NEW BRITAIN - Up to 10 inches of snow is expected in New Britain and across Central Connecticut today.
The National Weather Service on Wednesday issued a winter storm warning from early Thursday morning through early Friday morning, and WFSB-TV3 Chief Meteorologist Bruce DePrest said Hartford County could receive 6 to 10 inches of snow.
Temperatures in the 20s will keep the snow light, fluffy and easy to shovel, but winds between 40 and 50 mph could cause “whiteout” conditions.
DePrest told The Herald the storm will peak this morning and early afternoon, tapering off by tonight.
The storm will be followed by bitter cold on Friday and Saturday, with the wind making single-digit temperatures seem like well below zero.
School is canceled in New Britain today. The school district made the announcement Wednesday evening.
Wednesday afternoon, Mayor Erin Stewart announced that a parking ban would go into effect at midnight and stay in place at least until Thursday afternoon.
“Moving your car off the road helps us to get our streets back to normal as soon as possible. I’d also like to remind residents and business owners to shovel their sidewalks in a timely manner,” Stewart said. “Stay home, but if you have to go out, drive slowly and give yourself plenty of time.”
A city ordinance requires owners and occupants of properties as well as owners of vacant lots to remove frozen precipitation from public sidewalks touching their properties within six daylight hours of the end of the accumulation. Residents are also asked to clear snow in front of fire hydrants.
For more information on the city’s snow and ice storm protocol, call the Public Works Department at 860-826-3480 or visit .
For updates on the parking ban, go to .
The Public Works Department’s full fleet of 20 trucks will be used during the storm, Stewart said, along with machines that clear sidewalks.
During a snowstorm, the department divides the more than 170 miles of city streets into 17 snow routes. Depending on the severity of the storm, it can take up to eight hours to clear all streets. Snow operations often continue for up to 24 hours after precipitation has stopped.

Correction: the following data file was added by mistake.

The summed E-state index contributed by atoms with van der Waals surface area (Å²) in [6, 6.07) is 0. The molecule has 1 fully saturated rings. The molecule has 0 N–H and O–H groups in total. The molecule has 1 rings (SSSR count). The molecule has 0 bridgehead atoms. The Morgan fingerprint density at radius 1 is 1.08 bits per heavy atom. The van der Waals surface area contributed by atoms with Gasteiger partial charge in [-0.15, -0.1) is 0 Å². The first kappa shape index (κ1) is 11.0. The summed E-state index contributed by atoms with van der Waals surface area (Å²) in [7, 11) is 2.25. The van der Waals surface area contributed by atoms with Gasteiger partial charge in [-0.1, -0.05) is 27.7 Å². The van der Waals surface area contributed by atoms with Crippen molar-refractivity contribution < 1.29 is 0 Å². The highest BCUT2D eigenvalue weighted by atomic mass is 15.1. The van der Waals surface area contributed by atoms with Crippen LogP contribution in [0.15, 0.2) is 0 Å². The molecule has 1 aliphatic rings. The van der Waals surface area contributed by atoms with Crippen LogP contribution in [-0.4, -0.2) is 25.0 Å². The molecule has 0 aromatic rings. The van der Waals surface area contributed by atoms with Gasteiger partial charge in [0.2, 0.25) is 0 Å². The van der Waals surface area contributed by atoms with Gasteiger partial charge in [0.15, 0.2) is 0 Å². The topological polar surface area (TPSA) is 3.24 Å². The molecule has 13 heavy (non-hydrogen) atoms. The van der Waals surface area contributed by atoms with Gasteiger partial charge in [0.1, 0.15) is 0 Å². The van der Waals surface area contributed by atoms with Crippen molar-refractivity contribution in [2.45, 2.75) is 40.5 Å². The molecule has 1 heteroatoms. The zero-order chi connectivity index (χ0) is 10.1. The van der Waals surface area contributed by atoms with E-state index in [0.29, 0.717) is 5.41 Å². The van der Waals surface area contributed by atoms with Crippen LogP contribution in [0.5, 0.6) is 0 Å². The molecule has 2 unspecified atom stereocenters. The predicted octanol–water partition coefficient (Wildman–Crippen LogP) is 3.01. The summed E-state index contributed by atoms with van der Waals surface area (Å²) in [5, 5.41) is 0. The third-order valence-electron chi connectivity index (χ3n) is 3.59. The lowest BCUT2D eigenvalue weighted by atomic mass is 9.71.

The cold weather has been affecting schools all week. On Wednesday, Smalley Elementary School was closed after burst pipes were discovered in the morning. Lincoln Elementary School and Smalley were closed Tuesday due to boiler-related issues.
At Tuesday night’s Board of Education meeting, School Superintendent Nancy Sarra said custodians will be coming into their schools one hour early for the foreseeable future to check on the boilers before students arrive.
Eversource has been keeping an eye on the storm and has readied its line crews, street crews and staff.
Spokeswoman Tricia Taskey Modifica said customers should have a storm kit of water, food, medications and flashlights handy, and keep cellphones and other devices fully charged in case power goes out.
If using a generator, make sure to follow instructions and have it outside or properly ventilated, she added.
Customers are asked to report power outages ot Eversource at 1-800-286-2000 or www.eversource.com and not assume a neighbor has already done so.
The state Department of Transportation has 634 state trucks and about 200 private contractors on call.
Residents seeking a place to stay warm during the day can use the Senior Center on Pearl Street or the New Britain Public Library during normal operating hours.
Those seeking additional shelter or other assistance are advised to call 211 or visit www.211ct.org .
Skyler Frazer can be reached at 860-801-5087 or by email at email@example.com.